Turn of Mind – Alice LaPlante

Recently, I’ve managed to pick up a couple of books on mental health issues as it is something I see on a daily basis with work but also because the mind is such a mysterious and fascinating organ of our body and I liked the premise of this book. Read ‘Turn of Mind’, a mystery novel about a surgeon, Dr. White who is in her sixties and suffers from dementia. The book details her progression into the disease where she cannot remember her children, often thinks her dead husband is around, leaves home and walks the streets barefoot yet can go into her old clinic and see patients and diagnose them. The book gives one a good sense of what the disorder can do to a person and how difficult it can be for the patient and the caregivers. There is a twist to the story (what’s a good novel without a twist?) as there has been a murder in Dr. White’s neighbourhood and the prime suspect is the doc. So the book becomes a page turner as you try to find out whether the doctor murdered her friend or not and why. There are also her adult children, one of them who often runs to mommy to bail him out of financial troubles.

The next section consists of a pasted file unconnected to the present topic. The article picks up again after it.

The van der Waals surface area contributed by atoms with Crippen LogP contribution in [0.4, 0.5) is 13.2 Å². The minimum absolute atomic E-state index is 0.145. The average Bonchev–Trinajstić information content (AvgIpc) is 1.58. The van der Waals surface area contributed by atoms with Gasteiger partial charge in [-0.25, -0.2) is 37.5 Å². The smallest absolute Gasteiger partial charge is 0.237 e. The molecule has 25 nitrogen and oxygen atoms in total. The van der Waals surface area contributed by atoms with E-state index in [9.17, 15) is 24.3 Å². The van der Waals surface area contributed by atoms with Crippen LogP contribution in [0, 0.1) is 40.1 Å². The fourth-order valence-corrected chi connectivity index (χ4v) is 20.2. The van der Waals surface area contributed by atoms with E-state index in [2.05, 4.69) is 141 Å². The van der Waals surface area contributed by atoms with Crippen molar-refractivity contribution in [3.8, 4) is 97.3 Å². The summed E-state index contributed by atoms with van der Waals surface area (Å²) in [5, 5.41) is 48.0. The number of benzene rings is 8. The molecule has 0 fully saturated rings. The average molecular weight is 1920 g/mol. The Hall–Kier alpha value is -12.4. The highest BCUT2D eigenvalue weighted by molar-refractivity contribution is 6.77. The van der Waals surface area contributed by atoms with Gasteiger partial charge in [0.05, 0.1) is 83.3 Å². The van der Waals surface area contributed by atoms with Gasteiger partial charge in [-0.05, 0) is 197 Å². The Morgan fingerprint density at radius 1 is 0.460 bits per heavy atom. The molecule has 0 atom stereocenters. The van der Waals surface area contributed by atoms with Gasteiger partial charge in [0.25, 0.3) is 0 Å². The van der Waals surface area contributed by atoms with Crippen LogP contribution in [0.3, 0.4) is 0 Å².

All in all, an interesting book,often sad when you read about this brilliantly intelligent woman who is literally losing her mind but remains somewhat unaware of it. The writing style is sometimes frustrating, as the story moves all over the place and is hard to follow (just like a demented person’s mind). The book is written is through the eyes of a person with memory loss issues, somewhat disjointed, which is a clever way of writing but again not the most appealing as there were times when I just flicked through pages as I would get tired of the details and wanted to get to the meat of the matter.

Excerpt:

“Fiona gave a little half smile. And how do you experience it, Mom?

As termites eating away at my emotions. Nibbling it at the edges at first, then going deeper until they destroy. Robbing me of my chance to say good-bye. You think , Tomorrow, or next week. You think you still have time.

But all the while the termites are doing their work, and before you know it, it’s no longer possible to feel the loss honestly or spontaneously. Most people start acting at that point. I’m not capable of that. Hence, no funeral. Hence, no tears. “

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